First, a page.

For the first time we introduced a question in the survey sent to new students following Welcome week relating to Report + Support. 'During Welcome week did you hear about Report + Support?'. 56% of respondents agreed, 24% answered it did not happen, 13% don't know and 8% disagree. We held a stall to raise awareness of Report + Support during Welcome Week 2023 and worked with internal communications teams to ensure it is referred to in University communications for staff and students.

Action plan

This report is shared with the Preventing and Addressing Harassment and Sexual Misconduct working group (PHASE) and approved for publication by the Equality, Diversity and Inclusion Steering group (EDISG).

Data and insights from this report are used by PHASE and the Policy & Campaigns Manager (Tackling Sexual Violence, Harassment and Hate Crime) to prioritise areas of work.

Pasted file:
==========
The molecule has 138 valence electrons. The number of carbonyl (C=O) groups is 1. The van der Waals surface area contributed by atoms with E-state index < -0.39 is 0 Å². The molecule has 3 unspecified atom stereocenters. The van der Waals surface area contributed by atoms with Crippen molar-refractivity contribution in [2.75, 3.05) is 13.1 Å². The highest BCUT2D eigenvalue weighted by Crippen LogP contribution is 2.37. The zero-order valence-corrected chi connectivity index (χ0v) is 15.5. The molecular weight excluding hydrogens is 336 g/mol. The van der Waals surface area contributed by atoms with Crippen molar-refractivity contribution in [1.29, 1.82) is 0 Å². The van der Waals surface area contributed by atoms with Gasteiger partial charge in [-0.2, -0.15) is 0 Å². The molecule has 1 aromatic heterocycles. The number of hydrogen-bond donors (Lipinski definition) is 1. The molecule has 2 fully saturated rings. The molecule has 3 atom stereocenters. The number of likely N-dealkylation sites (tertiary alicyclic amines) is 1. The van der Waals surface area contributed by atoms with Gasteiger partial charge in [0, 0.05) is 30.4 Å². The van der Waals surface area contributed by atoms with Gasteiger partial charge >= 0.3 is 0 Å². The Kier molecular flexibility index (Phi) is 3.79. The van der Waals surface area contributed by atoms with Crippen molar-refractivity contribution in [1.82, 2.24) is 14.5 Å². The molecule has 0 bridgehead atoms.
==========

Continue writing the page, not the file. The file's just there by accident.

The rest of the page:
In the remainder of the 2023/2024 academic year we will be piloting our face to face workshops on Consent and Bystander Intervention and rolling out a second round of 'Harassment and Sexual Misconduct on Campus' for the students joining in January 2024.

We are working with colleagues in HR and Appeals, Complaints and Conduct to refresh and provide more detail on the processes that follow after they receive a report, in response to feedback on the need to provide more transparency on processes.

We will continue to work with colleagues in HR and The Appeals, Complaints and Conduct Office in our aim to include information on sanctions, in addition to case outcomes in future reports.

We welcome suggestions and feedback, please contact to share any thoughts.